Antoine de Saint-Exupéry (sahn-tayg-zew-pay-ree), born in Lyons, France, on June 29, 1900, joined the French Army Air Force in 1921. After serving as a pilot, he left the Air Force in 1926 and became a commercial pilot, flying routes from France to West Africa and South America. At the same time, he began to write about flying, producing a novel, Southern Mail, in which a young French aristocrat, full of impossibly romantic notions, faces the realities of life and an unhappy love affair through the discipline of flying. In his next novel, Night Flight, Saint-Exupéry further emphasized the importance of flying by establishing a conflict between the questlike dangerous missions that characterized night flying and the sheltered comforts of home and domesticity. These novels showed his mastery of a rich, dense, powerfully poetic style well-suited to conveying his thoughts about flying and humankind.
For several years during the mid-1930’s, Saint-Exupéry had difficulty getting a job flying. He became a foreign correspondent, covering the 1935 May Day celebration in Moscow, the 1936 start of the Spanish Civil War, for L’Intransigeant, and the 1937 siege of Madrid for Paris-Soir. These experiences deepened both his political and religious interest so that by the time he began to write Wind, Sand, and Stars he had switched from the novel to an autobiographical essay form. André Gide, who was a strong admirer of Saint-Exupéry, is believed to have suggested this change in form. Wind, Sand, and Stars is more political and religious, more thoughtful and metaphysical, than his earlier work, yet it still reflects his direct experiences, particularly his account of a plane crash in the Sahara Desert, and flying still provides both the form for the book and the necessary function for the author.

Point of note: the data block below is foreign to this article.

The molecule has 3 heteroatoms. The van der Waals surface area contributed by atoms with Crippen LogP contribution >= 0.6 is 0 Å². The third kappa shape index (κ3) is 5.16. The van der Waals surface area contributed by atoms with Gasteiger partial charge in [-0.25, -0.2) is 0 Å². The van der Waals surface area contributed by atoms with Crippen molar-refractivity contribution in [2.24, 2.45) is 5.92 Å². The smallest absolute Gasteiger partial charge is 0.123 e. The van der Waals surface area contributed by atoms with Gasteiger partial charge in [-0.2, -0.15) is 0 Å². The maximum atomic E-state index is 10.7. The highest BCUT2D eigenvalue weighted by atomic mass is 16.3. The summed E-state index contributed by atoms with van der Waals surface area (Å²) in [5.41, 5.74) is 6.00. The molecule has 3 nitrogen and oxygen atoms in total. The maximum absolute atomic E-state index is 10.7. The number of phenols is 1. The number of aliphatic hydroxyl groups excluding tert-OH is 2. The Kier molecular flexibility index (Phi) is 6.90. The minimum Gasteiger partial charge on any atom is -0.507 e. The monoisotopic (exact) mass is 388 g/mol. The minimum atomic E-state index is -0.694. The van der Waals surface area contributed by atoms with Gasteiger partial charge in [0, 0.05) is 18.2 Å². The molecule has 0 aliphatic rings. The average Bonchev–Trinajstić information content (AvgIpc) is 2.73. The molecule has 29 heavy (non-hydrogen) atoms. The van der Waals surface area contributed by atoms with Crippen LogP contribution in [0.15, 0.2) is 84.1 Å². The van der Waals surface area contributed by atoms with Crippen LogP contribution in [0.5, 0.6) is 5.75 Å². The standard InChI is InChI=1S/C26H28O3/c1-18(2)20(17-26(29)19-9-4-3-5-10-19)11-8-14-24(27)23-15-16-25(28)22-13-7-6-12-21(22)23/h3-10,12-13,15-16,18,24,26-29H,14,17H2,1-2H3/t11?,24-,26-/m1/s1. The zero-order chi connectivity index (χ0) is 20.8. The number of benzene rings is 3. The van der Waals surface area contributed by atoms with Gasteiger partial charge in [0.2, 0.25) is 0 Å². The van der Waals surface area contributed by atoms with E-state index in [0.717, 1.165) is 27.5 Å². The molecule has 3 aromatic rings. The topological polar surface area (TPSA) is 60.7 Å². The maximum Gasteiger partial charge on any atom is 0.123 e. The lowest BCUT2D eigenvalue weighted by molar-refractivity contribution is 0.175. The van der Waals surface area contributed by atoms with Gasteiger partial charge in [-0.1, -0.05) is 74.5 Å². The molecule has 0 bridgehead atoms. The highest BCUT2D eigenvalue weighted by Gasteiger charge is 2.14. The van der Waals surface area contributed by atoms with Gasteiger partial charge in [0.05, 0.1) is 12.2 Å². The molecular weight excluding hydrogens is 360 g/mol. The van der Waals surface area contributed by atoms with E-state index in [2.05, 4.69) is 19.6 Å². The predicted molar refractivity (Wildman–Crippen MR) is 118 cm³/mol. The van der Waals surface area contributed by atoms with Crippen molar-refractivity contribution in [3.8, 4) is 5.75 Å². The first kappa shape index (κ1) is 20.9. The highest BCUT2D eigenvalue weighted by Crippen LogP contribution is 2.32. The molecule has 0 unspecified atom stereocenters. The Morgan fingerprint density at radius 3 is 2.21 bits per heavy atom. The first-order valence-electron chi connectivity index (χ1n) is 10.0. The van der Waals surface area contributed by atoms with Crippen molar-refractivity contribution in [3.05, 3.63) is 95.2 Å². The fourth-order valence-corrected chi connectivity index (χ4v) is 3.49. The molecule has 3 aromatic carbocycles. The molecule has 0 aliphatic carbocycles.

When World War II began, Saint-Exupéry returned to the Air Force. Shot down, he managed to escape through Portugal to the United States. He then wrote Flight to Arras, an account of his wartime experiences widely read in the United States as evidence that not all Frenchmen had succumbed to complacency and indifference in the face of the Nazi invasion and Vichy collaboration. He remained in the United States, writing, voicing his convictions about his responsibilities to his fellow human beings and his feelings of unity with his flight crew, his country, and all people, until he was able to rejoin the French forces. In his last days he wrote The Wisdom of the Sands, published posthumously in 1950. This book, though not always smooth or coherent, stands as the most complete account of his ideas. It is a long “prose poem” meditation on God and death and love and humanity’s fate, stressing (in a manner some critics have called Nietzschean) the human need for discipline and creativity engendered by an activity like flying.
Saint-Exupéry has been widely admired for his rich, poetic style and his insight. He received the Prix Femina-Vie Heureuse in 1931 and the Grand Prize of the French Academy in 1939. In the United States and England he was even more famous as a spirited, authentic, and articulate voice of the French Resistance, and as a writer who used creative forms to reveal a sense of purpose and discipline beneath a superficially impersonal human technology. He is perhaps best known internationally as the author and illustrator of The Little Prince, a popular children’s book that many adults have also appreciated through the years.
His death remains a mystery of the war. He was presumed shot down over southern France on July 31, 1944.
Scion of an old, distinguished, and noble Limousin family, Antoine-Marie-Roger de Saint-Exupéry was born in Lyons on June 29, 1900. It might reasonably be said of him, and without insult, that he was surely among the most successful failures of his generation,...
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